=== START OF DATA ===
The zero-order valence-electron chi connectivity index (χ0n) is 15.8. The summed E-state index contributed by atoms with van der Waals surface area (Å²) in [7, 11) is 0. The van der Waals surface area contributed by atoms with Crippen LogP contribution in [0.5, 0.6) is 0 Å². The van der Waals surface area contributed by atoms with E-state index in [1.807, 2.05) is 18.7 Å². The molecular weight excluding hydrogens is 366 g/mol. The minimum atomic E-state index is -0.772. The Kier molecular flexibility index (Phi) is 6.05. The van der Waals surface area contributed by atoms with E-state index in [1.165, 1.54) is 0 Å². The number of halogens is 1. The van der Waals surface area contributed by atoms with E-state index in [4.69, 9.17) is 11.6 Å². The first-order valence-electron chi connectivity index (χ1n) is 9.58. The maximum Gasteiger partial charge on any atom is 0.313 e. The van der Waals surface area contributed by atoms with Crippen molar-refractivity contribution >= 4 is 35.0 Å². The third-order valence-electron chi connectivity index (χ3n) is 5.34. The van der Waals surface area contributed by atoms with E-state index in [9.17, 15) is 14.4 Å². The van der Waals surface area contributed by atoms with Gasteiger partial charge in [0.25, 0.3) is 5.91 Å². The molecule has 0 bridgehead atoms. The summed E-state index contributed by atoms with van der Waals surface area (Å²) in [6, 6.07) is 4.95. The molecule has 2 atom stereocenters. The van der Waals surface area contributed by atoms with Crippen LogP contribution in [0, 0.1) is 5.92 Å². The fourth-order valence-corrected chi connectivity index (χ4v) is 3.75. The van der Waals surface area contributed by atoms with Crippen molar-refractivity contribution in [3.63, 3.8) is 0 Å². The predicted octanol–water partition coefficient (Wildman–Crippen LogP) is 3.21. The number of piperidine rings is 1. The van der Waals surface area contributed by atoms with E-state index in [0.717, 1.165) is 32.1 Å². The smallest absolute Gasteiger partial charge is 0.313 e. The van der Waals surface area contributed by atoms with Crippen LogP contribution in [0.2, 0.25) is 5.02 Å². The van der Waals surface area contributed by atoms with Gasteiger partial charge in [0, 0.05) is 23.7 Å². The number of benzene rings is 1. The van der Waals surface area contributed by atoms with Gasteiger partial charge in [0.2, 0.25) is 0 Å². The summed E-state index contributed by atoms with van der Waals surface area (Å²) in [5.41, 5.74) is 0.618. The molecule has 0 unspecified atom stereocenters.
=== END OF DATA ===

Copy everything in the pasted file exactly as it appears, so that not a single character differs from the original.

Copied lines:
The zero-order valence-electron chi connectivity index (χ0n) is 15.8. The summed E-state index contributed by atoms with van der Waals surface area (Å²) in [7, 11) is 0. The van der Waals surface area contributed by atoms with Crippen LogP contribution in [0.5, 0.6) is 0 Å². The van der Waals surface area contributed by atoms with E-state index in [1.807, 2.05) is 18.7 Å². The molecular weight excluding hydrogens is 366 g/mol. The minimum atomic E-state index is -0.772. The Kier molecular flexibility index (Phi) is 6.05. The van der Waals surface area contributed by atoms with E-state index in [1.165, 1.54) is 0 Å². The number of halogens is 1. The van der Waals surface area contributed by atoms with E-state index in [4.69, 9.17) is 11.6 Å². The first-order valence-electron chi connectivity index (χ1n) is 9.58. The maximum Gasteiger partial charge on any atom is 0.313 e. The van der Waals surface area contributed by atoms with Crippen molar-refractivity contribution >= 4 is 35.0 Å². The third-order valence-electron chi connectivity index (χ3n) is 5.34. The van der Waals surface area contributed by atoms with E-state index in [9.17, 15) is 14.4 Å². The van der Waals surface area contributed by atoms with Gasteiger partial charge in [0.25, 0.3) is 5.91 Å². The molecule has 0 bridgehead atoms. The summed E-state index contributed by atoms with van der Waals surface area (Å²) in [6, 6.07) is 4.95. The molecule has 2 atom stereocenters. The van der Waals surface area contributed by atoms with Crippen LogP contribution in [0, 0.1) is 5.92 Å². The fourth-order valence-corrected chi connectivity index (χ4v) is 3.75. The van der Waals surface area contributed by atoms with Crippen molar-refractivity contribution in [3.63, 3.8) is 0 Å². The predicted octanol–water partition coefficient (Wildman–Crippen LogP) is 3.21. The number of piperidine rings is 1. The van der Waals surface area contributed by atoms with E-state index in [0.717, 1.165) is 32.1 Å². The smallest absolute Gasteiger partial charge is 0.313 e. The van der Waals surface area contributed by atoms with Crippen LogP contribution in [0.2, 0.25) is 5.02 Å². The van der Waals surface area contributed by atoms with Gasteiger partial charge in [0, 0.05) is 23.7 Å². The number of benzene rings is 1. The van der Waals surface area contributed by atoms with Gasteiger partial charge in [0.2, 0.25) is 0 Å². The summed E-state index contributed by atoms with van der Waals surface area (Å²) in [5.41, 5.74) is 0.618. The molecule has 0 unspecified atom stereocenters.